The Al-Qaeda Fallacy
What is one to make of the spate of Americans getting involved in violent Islamist extremism? The arrest in Pakistan of five young Muslim Americans from the Washington suburbs-who had traveled to South Asia to fight against U.S. forces-is the most recent of several cases in the past few months with the apparent common thread of Muslims in America turning to violent jihad. Some of the cases, such as the recently arrested quintet, may have never gone beyond unrealized aspirations to kill. Others, such as the Chicagoan David Headley, allegedly played supporting roles in terrorism overseas. In one case, that of Major Nidal Hasan at Fort Hood, the killing was real, direct and inside the United States.
A common, and thoughtful, response to this pattern has been to question the long-held belief that Muslim American communities are not as fertile a breeding ground for extremism as Muslim communities in Europe. The questioning is healthy in that there has indeed been some complacency about the nasty religiously inspired turns that some Muslim Americans might take. The basic belief about the differences between Muslim communities in Europe and the United States is still valid, however, notwithstanding the recent cases. American Muslims really do tend to be better integrated into their national society than their co-religionists in Europe.
The recent cases involving Americans do not say much about community integration. Neither do some of the cases involving Muslims in Europe. The perpetrators of a botched car-bombing campaign in Britain in 2007, for example, were not impoverished denizens of a Muslim ghetto but instead seven physicians and a medical technician. That case, the shooting rampage by the psychiatrist Hasan, and the fact that the alleged ringleader of the Northern Virginia five is a dental student, are almost enough to make one ask whether the medical professions are as fertile a breeding ground for terrorism as are the most deprived banlieues.
The recent cases do offer lessons, but not primarily ones about the status of Muslim Americans and the communities in which they live. Instead, they are lessons about terrorism and terrorist threats generally. They are worth thinking about, whether or not the incidents that happen to have become known during the past few months constitute a trend.
The cases are a reminder that terrorist threats, including ones that could involve significant harm inside the United States, are not primarily the work of any one group, be it al-Qaeda or any other. That reminder is contrary to much current discourse about terrorism, which posits al-Qaeda as the enemy. The specter that seems to haunt most discussion of terrorism within the United States is the al-Qaeda sleeper cell, even though neither the raft of cases over the past few months nor anything else has uncovered such a cell. The American jihadists have either had no connection with any foreign group or have turned to other organizations such as the Somali Al Shabab or the Pakistani Lashkar-e-Taiba.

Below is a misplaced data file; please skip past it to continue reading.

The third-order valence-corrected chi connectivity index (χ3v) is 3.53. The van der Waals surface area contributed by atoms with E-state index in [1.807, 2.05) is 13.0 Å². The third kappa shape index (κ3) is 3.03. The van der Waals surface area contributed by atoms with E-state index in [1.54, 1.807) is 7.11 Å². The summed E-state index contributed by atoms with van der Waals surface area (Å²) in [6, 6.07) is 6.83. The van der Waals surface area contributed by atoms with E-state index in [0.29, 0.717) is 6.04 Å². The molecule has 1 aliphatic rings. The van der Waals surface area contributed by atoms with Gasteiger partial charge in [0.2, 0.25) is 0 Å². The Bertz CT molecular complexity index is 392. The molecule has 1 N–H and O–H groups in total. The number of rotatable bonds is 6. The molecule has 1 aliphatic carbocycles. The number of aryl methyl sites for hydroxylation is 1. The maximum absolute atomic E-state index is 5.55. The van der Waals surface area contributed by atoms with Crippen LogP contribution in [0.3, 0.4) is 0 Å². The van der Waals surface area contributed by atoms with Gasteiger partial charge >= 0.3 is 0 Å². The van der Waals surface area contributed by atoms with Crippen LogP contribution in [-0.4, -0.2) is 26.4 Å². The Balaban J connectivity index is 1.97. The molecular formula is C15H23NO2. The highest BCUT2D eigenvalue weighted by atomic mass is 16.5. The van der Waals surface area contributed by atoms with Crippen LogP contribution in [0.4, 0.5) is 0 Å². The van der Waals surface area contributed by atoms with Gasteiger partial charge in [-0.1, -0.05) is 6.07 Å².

The centrality of al-Qaeda in the common discourse has led to a division between terrorist plots and incidents we worry about and ones we don't, according to whether there are any "links" to al-Qaeda. This is somewhat analogous to hate-crimes legislation, which places higher importance, and imposes heavier punishment, on some criminal acts than on other acts with identical physical harm, according to the motivation or ideology of the perpetrator. The rationale for specially identifying hate crimes is that some hateful ideas can cause damage to the social fabric, going beyond the immediate physical harm. The apparent rationale for getting especially concerned about anything with a link to al-Qaeda is that this group is presumed to be more capable than any other of perpetrating sophisticated and highly damaging operations. The vulnerabilities of the United States to terrorist attack, however-especially given the security measures erected since 9/11-discount substantially any such advantage in sophistication. The principal vulnerabilities are to low-tech, low-organization violence such as Nidal Hasan's shooting spree. His slaying of thirteen people made him a more efficient killing machine on a victim-per-group-member basis (counting Hasan as a one-person group) than anything al-Qaeda has accomplished, even with its off-the-charts spectacular in September 2001.
Another lesson of the domestic cases is the need to be more precise than the common discourse about what links to a group do and don't mean. The usual tendency is to highlight any such links, as if they necessarily indicate instigation or initiative by the group. But they do not. A pattern in the recent cases is that, to the extent that links were established with a terrorist organization (or with another font of radical ideology, such as Hasan's imam Anwar al-Aulaqi), it was the individual Americans reaching out to the group rather than the other way around. In his speech at West Point announcing his surge in Afghanistan, President Obama stated, without further details, "In the last few months alone, we have apprehended extremists within our borders who were sent here from the border region of Afghanistan and Pakistan to commit new acts of terror." What we actually have seen in the last few months has been the opposite: people within our borders (such as the Northern Virginia five or an earlier arrestee, Najibullah Zasi) sending themselves to the border region of Afghanistan and Pakistan.